coffee on il4 then....

 

cheers

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Guest FireSpitter
The above is on the basic of a modern car or a duckduck cam belt carrier, the tensioning of the belt pull the cam pulley one side, thus one or few tooths misaligned against the crank, from the cam. Of cos it will be altered, if we follow the oem mark toothing. How about this, if we check and calculate the missed tooths, and adjust accordingly, and then tighten the belt manually? will the timing still be the same?

 

coffee on il4 then....

 

cheers

 

It wouldn't be the same. A cam sprocket has only a fixed number of tooths to spread over 360 degrees. Just take for example, by offset of maybe let say 3 degrees, it is directly in between 2 teeth, how? Without an adjustable cam pulley, it cannot be adjusted.

 

Coffee on il4 sounds like a GREAT idea!! Where when??

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Guest FireSpitter

Took me ages to find this article(Hidden in my storeroom).....

 

 

A Common Error

 

If you have an overhead cam engine, DON't try to raise the compression ratio by milling the head. The reason is that the cam is driven by a chain or belt connected to the crankshaft. When you mill material from the head, you decrease the distance between the crankshaft & cam gears, which throws the valve timing off. What you gain by the increased compression is lost many times over by the valve timing.

 

Some pushrod engine heads can be milled to raise the compression ratio a moderate amount. The rule of the thumb is that you raise the compression approximately 1/10th of a point for each 0.010" milled off. Since many heads won't take more than .050" milling, the most you can usually expect to gain from this technique is 1/2 point increase in compression.

 

The only reliable way to substantially increase compression ratio is to install higher compression pistons.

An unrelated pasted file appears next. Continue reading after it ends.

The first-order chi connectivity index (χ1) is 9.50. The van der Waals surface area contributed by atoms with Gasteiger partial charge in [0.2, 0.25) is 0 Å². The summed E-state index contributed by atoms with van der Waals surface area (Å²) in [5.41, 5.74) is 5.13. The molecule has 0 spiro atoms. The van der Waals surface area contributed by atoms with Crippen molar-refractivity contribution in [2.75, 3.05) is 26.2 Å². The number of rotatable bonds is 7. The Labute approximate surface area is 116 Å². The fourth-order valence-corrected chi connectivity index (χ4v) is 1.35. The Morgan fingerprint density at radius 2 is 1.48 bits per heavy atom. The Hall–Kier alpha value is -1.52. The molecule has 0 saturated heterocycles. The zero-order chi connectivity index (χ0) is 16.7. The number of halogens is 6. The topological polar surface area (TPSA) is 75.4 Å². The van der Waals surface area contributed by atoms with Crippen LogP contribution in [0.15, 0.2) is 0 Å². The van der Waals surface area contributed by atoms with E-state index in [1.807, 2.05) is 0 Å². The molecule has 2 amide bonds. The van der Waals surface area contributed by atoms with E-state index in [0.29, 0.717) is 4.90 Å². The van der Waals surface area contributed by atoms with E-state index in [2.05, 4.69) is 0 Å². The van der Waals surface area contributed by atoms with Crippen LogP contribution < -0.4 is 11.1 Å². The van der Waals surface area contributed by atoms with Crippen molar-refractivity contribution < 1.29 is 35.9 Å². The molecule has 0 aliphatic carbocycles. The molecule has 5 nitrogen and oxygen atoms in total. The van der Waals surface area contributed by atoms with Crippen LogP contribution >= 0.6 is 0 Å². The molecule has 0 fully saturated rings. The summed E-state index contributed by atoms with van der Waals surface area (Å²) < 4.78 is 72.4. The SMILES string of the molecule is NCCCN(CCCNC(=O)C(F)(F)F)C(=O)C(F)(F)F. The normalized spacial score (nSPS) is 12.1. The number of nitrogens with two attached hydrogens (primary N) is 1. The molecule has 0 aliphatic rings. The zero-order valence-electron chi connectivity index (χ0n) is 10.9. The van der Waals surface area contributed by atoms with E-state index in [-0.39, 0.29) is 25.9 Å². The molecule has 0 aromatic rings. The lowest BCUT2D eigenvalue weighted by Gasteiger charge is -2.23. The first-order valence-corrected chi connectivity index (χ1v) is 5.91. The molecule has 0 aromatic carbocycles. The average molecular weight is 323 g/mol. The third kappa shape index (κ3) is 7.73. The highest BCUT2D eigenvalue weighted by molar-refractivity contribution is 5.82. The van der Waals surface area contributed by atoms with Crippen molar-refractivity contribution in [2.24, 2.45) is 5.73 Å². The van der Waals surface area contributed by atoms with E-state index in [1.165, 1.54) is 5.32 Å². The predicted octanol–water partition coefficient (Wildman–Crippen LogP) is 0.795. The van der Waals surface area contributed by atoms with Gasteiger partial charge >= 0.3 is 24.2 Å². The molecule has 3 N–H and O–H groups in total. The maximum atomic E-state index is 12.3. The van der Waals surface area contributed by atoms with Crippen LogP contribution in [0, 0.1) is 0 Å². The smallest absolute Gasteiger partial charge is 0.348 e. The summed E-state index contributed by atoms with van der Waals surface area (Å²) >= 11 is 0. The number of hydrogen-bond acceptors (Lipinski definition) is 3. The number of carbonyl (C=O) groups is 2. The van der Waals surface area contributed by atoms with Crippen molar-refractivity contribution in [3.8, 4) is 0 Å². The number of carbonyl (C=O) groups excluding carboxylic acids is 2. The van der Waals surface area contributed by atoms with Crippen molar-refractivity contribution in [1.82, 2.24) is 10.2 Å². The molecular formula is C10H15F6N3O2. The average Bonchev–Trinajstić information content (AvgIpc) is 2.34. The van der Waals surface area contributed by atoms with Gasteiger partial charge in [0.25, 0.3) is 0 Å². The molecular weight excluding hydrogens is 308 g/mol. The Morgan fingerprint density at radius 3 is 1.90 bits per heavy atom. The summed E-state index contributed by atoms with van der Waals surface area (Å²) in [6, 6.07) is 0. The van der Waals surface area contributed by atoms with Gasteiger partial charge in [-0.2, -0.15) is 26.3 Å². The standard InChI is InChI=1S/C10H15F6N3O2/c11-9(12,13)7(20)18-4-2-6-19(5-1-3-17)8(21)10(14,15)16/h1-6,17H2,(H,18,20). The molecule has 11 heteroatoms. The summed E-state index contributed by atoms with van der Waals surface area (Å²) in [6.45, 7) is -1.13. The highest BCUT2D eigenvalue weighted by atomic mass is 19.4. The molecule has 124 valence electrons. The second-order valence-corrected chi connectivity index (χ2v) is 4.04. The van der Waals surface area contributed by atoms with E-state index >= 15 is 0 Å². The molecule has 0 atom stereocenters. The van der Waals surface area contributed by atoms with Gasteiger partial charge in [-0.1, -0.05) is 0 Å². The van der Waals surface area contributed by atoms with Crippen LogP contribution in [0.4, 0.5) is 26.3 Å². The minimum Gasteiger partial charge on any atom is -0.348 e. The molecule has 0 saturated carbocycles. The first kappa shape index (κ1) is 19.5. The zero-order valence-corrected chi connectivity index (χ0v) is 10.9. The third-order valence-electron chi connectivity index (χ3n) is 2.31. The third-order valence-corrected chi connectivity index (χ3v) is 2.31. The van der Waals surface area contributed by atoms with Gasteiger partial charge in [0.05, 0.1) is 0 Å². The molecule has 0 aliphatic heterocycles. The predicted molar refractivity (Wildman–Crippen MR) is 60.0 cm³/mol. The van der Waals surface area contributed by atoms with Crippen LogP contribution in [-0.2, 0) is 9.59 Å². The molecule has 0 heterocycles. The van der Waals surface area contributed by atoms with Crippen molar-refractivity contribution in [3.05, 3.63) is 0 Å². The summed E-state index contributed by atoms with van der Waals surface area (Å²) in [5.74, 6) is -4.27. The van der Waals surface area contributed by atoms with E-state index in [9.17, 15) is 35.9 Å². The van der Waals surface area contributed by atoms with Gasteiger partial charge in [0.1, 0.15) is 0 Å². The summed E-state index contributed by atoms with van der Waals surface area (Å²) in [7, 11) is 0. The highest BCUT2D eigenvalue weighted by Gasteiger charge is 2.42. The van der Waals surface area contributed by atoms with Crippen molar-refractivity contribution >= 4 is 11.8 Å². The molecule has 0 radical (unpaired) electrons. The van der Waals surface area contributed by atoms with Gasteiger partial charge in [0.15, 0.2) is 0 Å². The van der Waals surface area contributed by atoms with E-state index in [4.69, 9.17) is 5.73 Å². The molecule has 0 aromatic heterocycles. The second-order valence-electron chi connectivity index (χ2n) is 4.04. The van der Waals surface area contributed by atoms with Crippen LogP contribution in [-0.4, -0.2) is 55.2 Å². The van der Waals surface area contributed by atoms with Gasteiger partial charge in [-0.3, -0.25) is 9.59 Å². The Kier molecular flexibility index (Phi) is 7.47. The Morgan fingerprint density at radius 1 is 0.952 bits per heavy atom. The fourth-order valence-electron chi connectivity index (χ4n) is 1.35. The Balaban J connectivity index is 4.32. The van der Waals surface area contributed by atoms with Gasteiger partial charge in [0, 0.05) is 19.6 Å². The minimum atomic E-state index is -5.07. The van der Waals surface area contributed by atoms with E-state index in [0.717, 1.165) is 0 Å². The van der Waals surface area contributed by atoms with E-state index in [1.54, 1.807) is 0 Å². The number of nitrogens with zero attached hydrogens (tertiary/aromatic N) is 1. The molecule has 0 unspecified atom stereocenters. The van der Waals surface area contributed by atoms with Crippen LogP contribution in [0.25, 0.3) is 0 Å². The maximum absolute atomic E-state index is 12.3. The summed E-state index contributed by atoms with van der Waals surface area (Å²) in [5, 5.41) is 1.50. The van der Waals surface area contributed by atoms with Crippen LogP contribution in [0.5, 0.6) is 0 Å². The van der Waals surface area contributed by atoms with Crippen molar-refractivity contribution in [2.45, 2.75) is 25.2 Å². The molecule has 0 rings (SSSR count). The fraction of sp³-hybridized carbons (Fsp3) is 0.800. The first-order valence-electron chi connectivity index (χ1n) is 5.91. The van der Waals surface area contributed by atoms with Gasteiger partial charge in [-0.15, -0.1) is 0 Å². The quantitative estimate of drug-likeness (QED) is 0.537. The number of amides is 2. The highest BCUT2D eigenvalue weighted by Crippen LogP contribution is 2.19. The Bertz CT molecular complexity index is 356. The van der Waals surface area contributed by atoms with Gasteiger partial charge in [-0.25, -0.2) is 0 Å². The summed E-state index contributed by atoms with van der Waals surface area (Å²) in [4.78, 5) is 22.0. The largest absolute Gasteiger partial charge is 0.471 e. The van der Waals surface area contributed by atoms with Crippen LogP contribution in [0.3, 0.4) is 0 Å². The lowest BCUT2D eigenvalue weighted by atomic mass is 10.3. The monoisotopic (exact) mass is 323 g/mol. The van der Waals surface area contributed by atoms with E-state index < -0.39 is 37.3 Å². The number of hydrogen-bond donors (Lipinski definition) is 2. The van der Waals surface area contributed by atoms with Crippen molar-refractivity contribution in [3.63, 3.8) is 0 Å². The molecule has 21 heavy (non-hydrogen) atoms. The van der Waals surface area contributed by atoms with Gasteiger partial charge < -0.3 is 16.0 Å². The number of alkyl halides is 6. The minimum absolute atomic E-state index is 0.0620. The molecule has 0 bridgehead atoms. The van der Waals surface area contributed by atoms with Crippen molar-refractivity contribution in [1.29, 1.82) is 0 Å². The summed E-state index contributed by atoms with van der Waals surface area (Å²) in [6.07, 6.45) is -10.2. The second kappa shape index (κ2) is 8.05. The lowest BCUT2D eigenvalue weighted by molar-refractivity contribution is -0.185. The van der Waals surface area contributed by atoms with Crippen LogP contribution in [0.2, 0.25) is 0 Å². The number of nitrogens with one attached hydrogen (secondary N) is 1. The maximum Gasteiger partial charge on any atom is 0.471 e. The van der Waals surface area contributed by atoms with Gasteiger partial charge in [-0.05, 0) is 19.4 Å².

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Guest Rg125

hi pple, after all being said, still u need to hands -on to know and gain experience. no point believin in wat article's or watever, it serve as a guide. there's diff. ways of doing things by every individual mach.

 

ther's also reasons y porters stay very low-profile. we dont port 4 any tom.dick or harry just 4 money. those dat proclaim they do porting at bike shop r 2 earn ur money. da real porters do only 4 serious racers or teams wif gd $$ spaonsor. reputation iz very important to porters, reputation iz big $$ b/c iz not cheap, unlike those bike shop who do porting.

 

we dont like to share trade secrets,skills and technique or it wouldn't b rare and the market will be flooded wif many 'wanna-be' porters . not to mention take our share of 'rice bowl'

 

portin iz not easy to master, as 1 hav to take many factors pertainin to a bike ur workin on and experince. a ported bike will not hav as long a durability as stock. as itz not 4 everyday riding cond.

 

my humble comments :lol: rd350,wolf400,tzr,lc,rxz,rg,x5,mbx,aprilia. yamaha black pirate.

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Guest biker5777
Porting - The basics

 

Porting:

 

The process of cylinder porting is a funny paradox. The people in the market to buy it are looking for information and the people in the market of selling it are hiding information on porting. So much myth and misinformation is associated with this complex machining and metal finishing process. Yet the tooling is easily available and the design of the ports is actually quite straightforward with resources like computer design programs. This article is an overview of how porting is performed and how it can benefit your performance demands.

 

Two-Stroke Principles